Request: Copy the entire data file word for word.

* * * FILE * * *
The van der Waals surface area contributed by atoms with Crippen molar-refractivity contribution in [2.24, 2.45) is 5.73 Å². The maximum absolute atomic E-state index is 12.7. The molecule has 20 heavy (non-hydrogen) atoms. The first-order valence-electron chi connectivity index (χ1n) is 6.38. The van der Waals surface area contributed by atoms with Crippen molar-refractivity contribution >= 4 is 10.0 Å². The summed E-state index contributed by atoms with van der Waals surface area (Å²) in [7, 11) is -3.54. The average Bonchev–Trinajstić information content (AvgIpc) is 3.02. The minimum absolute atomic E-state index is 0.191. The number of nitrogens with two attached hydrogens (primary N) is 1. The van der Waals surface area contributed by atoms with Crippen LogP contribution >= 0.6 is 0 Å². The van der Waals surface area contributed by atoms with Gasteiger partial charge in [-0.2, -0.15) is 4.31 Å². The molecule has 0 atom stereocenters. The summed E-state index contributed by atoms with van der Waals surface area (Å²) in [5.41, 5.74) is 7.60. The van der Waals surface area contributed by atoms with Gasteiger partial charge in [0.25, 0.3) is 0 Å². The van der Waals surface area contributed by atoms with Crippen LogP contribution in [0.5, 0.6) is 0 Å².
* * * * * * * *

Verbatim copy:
The van der Waals surface area contributed by atoms with Crippen molar-refractivity contribution in [2.24, 2.45) is 5.73 Å². The maximum absolute atomic E-state index is 12.7. The molecule has 20 heavy (non-hydrogen) atoms. The first-order valence-electron chi connectivity index (χ1n) is 6.38. The van der Waals surface area contributed by atoms with Crippen molar-refractivity contribution >= 4 is 10.0 Å². The summed E-state index contributed by atoms with van der Waals surface area (Å²) in [7, 11) is -3.54. The average Bonchev–Trinajstić information content (AvgIpc) is 3.02. The minimum absolute atomic E-state index is 0.191. The number of nitrogens with two attached hydrogens (primary N) is 1. The van der Waals surface area contributed by atoms with Crippen LogP contribution >= 0.6 is 0 Å². The van der Waals surface area contributed by atoms with Gasteiger partial charge in [-0.2, -0.15) is 4.31 Å². The molecule has 0 atom stereocenters. The summed E-state index contributed by atoms with van der Waals surface area (Å²) in [5.41, 5.74) is 7.60. The van der Waals surface area contributed by atoms with Gasteiger partial charge in [0.25, 0.3) is 0 Å². The van der Waals surface area contributed by atoms with Crippen LogP contribution in [0.5, 0.6) is 0 Å².